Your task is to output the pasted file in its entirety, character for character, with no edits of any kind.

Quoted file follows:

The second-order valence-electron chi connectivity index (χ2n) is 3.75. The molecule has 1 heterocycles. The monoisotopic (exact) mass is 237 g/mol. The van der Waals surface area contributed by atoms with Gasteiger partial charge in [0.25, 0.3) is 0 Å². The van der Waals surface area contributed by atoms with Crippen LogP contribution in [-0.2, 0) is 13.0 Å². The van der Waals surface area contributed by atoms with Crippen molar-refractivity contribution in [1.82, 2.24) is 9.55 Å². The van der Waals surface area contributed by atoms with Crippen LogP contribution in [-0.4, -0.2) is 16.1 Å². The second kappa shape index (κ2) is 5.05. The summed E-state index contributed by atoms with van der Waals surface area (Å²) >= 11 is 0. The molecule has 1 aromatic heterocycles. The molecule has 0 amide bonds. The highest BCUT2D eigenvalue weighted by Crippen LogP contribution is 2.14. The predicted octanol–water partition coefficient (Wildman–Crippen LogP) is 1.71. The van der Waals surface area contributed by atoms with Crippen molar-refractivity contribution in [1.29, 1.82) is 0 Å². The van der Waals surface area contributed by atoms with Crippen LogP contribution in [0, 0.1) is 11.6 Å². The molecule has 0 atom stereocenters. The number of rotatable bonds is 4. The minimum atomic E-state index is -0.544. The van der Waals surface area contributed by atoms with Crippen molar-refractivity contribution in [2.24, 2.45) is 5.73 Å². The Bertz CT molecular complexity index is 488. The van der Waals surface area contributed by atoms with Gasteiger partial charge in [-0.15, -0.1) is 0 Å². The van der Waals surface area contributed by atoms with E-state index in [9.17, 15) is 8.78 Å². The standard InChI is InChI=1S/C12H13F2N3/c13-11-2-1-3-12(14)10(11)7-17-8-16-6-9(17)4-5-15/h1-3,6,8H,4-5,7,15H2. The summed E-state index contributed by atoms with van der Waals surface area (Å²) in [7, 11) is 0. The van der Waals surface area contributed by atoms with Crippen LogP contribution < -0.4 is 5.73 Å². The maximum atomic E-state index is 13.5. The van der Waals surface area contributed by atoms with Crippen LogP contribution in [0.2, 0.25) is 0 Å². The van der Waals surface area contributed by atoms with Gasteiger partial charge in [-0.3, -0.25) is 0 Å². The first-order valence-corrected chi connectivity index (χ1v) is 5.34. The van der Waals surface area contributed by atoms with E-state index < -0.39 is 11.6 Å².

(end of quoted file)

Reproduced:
The second-order valence-electron chi connectivity index (χ2n) is 3.75. The molecule has 1 heterocycles. The monoisotopic (exact) mass is 237 g/mol. The van der Waals surface area contributed by atoms with Gasteiger partial charge in [0.25, 0.3) is 0 Å². The van der Waals surface area contributed by atoms with Crippen LogP contribution in [-0.2, 0) is 13.0 Å². The van der Waals surface area contributed by atoms with Crippen molar-refractivity contribution in [1.82, 2.24) is 9.55 Å². The van der Waals surface area contributed by atoms with Crippen LogP contribution in [-0.4, -0.2) is 16.1 Å². The second kappa shape index (κ2) is 5.05. The summed E-state index contributed by atoms with van der Waals surface area (Å²) >= 11 is 0. The molecule has 1 aromatic heterocycles. The molecule has 0 amide bonds. The highest BCUT2D eigenvalue weighted by Crippen LogP contribution is 2.14. The predicted octanol–water partition coefficient (Wildman–Crippen LogP) is 1.71. The van der Waals surface area contributed by atoms with Crippen molar-refractivity contribution in [1.29, 1.82) is 0 Å². The van der Waals surface area contributed by atoms with Crippen LogP contribution in [0, 0.1) is 11.6 Å². The molecule has 0 atom stereocenters. The number of rotatable bonds is 4. The minimum atomic E-state index is -0.544. The van der Waals surface area contributed by atoms with Crippen molar-refractivity contribution in [2.24, 2.45) is 5.73 Å². The Bertz CT molecular complexity index is 488. The van der Waals surface area contributed by atoms with Gasteiger partial charge in [-0.15, -0.1) is 0 Å². The van der Waals surface area contributed by atoms with E-state index in [9.17, 15) is 8.78 Å². The standard InChI is InChI=1S/C12H13F2N3/c13-11-2-1-3-12(14)10(11)7-17-8-16-6-9(17)4-5-15/h1-3,6,8H,4-5,7,15H2. The summed E-state index contributed by atoms with van der Waals surface area (Å²) in [7, 11) is 0. The van der Waals surface area contributed by atoms with Crippen LogP contribution < -0.4 is 5.73 Å². The maximum atomic E-state index is 13.5. The van der Waals surface area contributed by atoms with Crippen LogP contribution in [0.2, 0.25) is 0 Å². The van der Waals surface area contributed by atoms with Gasteiger partial charge in [-0.3, -0.25) is 0 Å². The first-order valence-corrected chi connectivity index (χ1v) is 5.34. The van der Waals surface area contributed by atoms with E-state index < -0.39 is 11.6 Å².